- Quick Takes: Trustees' Businesses Do Well at Suffolk U., U. of California Will Resume Israel Program, Harvard Scales Back Hiring, Christmas Wars Get Going for 2008, U.S. to Expand Help for Student Lenders, Fighting Over Scottish History
- Dartmouth investments in board members' firms raise questions about disclosure requirements
- Indefinite terms for Clemson trustees raise policy, legal questions
- Suffolk University stops ad campaign after initial phase
- Boston institutions try to grab attention with provocative marketing efforts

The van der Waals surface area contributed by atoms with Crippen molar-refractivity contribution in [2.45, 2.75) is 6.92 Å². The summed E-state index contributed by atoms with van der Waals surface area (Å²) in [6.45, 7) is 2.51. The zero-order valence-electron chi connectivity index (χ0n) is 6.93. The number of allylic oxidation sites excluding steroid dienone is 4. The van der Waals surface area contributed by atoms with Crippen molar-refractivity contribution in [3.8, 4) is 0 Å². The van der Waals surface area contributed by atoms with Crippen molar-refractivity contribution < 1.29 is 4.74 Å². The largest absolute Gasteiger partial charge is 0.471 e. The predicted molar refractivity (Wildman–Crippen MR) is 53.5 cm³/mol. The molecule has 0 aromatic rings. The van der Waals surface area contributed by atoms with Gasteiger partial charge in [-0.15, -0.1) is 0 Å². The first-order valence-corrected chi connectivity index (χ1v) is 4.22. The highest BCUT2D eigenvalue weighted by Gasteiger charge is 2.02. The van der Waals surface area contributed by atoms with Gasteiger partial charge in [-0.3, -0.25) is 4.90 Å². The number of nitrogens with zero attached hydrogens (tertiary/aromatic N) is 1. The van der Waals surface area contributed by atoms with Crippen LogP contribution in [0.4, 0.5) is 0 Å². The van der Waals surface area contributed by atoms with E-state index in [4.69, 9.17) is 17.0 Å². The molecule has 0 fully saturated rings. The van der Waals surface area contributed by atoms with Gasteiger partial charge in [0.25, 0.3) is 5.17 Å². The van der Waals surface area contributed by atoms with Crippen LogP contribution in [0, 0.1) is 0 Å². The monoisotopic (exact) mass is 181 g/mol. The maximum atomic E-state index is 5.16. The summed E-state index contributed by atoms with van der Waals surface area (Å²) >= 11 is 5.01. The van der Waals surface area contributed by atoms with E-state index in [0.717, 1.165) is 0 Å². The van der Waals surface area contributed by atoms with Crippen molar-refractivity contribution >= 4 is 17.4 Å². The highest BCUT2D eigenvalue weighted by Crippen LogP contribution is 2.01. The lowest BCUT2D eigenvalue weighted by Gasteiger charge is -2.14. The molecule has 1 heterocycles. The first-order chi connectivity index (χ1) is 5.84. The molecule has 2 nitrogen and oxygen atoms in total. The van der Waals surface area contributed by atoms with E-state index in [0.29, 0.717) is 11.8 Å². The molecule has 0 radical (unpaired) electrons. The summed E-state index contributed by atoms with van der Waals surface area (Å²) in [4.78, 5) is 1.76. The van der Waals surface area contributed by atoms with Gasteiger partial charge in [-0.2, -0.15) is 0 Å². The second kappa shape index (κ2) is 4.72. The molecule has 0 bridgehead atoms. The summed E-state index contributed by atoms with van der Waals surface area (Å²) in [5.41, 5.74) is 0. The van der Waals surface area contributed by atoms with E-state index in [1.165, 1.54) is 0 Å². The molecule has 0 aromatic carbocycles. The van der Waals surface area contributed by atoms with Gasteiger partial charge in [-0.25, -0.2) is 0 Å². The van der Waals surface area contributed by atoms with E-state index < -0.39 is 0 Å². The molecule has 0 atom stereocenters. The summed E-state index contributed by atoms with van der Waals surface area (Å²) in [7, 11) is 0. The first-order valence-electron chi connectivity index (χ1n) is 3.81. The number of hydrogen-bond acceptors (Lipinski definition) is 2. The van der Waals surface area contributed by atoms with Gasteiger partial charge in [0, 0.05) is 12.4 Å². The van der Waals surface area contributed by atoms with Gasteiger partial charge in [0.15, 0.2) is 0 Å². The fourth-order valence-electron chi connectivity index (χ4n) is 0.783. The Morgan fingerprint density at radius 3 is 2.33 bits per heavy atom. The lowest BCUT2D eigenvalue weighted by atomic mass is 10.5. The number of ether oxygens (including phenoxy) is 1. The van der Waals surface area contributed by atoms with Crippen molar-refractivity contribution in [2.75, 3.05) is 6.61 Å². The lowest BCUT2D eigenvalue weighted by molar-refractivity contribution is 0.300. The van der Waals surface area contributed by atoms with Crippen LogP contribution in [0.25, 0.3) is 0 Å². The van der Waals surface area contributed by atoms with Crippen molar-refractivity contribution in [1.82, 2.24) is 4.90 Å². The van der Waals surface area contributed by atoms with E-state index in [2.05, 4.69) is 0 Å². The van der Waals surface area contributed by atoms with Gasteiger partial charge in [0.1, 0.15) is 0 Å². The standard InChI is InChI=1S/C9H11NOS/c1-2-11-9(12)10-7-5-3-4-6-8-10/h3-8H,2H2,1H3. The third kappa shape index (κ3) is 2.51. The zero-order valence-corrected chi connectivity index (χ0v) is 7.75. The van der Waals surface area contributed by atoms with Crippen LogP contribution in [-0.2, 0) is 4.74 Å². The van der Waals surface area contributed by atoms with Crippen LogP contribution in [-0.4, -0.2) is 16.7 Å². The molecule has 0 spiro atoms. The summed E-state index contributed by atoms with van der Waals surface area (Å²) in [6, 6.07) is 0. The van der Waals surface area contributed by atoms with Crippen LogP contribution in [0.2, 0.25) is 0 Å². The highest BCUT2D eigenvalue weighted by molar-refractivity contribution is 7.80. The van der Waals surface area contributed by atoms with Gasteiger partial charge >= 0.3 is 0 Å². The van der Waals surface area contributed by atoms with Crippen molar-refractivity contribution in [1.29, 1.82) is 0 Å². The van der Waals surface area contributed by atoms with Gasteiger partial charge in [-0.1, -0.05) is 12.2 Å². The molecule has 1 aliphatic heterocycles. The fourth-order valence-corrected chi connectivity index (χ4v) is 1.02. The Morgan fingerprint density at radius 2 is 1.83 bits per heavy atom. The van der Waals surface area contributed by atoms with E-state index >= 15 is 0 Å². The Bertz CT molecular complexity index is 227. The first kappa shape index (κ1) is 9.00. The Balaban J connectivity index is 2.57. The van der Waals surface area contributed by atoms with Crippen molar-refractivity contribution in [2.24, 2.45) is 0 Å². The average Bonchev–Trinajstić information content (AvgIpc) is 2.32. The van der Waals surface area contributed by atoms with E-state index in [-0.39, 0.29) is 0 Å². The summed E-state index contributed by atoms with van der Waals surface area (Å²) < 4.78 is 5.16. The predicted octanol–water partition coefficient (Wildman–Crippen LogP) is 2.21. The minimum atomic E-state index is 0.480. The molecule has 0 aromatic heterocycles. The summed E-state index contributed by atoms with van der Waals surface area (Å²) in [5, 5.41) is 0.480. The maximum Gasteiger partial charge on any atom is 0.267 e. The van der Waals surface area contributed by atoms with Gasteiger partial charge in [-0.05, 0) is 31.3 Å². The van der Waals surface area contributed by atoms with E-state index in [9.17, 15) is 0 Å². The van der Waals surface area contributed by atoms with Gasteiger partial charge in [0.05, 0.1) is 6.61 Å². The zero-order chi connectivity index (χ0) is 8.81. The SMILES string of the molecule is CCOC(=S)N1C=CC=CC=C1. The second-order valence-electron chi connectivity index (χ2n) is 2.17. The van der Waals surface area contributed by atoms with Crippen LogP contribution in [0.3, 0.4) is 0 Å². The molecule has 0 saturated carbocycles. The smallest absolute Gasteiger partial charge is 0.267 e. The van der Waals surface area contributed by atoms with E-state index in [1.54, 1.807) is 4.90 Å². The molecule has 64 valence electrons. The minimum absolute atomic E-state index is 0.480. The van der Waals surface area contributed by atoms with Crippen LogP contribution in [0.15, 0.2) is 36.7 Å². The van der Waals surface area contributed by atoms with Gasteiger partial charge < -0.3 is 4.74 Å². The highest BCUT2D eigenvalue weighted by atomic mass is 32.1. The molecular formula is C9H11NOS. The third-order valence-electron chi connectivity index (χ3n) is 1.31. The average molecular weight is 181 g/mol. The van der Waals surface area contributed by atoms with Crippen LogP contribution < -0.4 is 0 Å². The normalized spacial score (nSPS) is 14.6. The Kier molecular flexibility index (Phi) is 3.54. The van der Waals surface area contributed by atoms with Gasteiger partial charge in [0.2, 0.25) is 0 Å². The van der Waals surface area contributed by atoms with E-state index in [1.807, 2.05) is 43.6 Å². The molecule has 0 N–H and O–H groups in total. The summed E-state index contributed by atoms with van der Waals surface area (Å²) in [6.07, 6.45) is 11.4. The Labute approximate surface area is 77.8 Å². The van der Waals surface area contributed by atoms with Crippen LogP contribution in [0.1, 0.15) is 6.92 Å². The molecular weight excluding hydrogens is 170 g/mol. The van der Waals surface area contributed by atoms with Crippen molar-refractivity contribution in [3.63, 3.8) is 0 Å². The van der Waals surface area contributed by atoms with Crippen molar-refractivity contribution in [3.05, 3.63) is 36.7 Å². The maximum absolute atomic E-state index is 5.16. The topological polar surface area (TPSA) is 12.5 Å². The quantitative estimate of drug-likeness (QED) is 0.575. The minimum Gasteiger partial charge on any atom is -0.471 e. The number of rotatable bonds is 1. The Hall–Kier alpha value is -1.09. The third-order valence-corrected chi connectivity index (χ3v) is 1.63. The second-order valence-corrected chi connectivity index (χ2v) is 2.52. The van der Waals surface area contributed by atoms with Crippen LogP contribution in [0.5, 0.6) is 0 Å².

Massachusetts Attorney General Martha Coakley has concluded that Suffolk University didn't break the law, but also didn't follow its own rules when it authorized contracts with a trustee's lobbying firm, The Boston Globe reported. The newspaper reported last year on questions raised by the university awarding a contract to the trustee's firm at the same time the board was approving generous contract provisions for the president. While Coakley said that she found no legal violations, she stressed that she looked only at that issue, not whether the arrangements were in the best interests of Suffolk.
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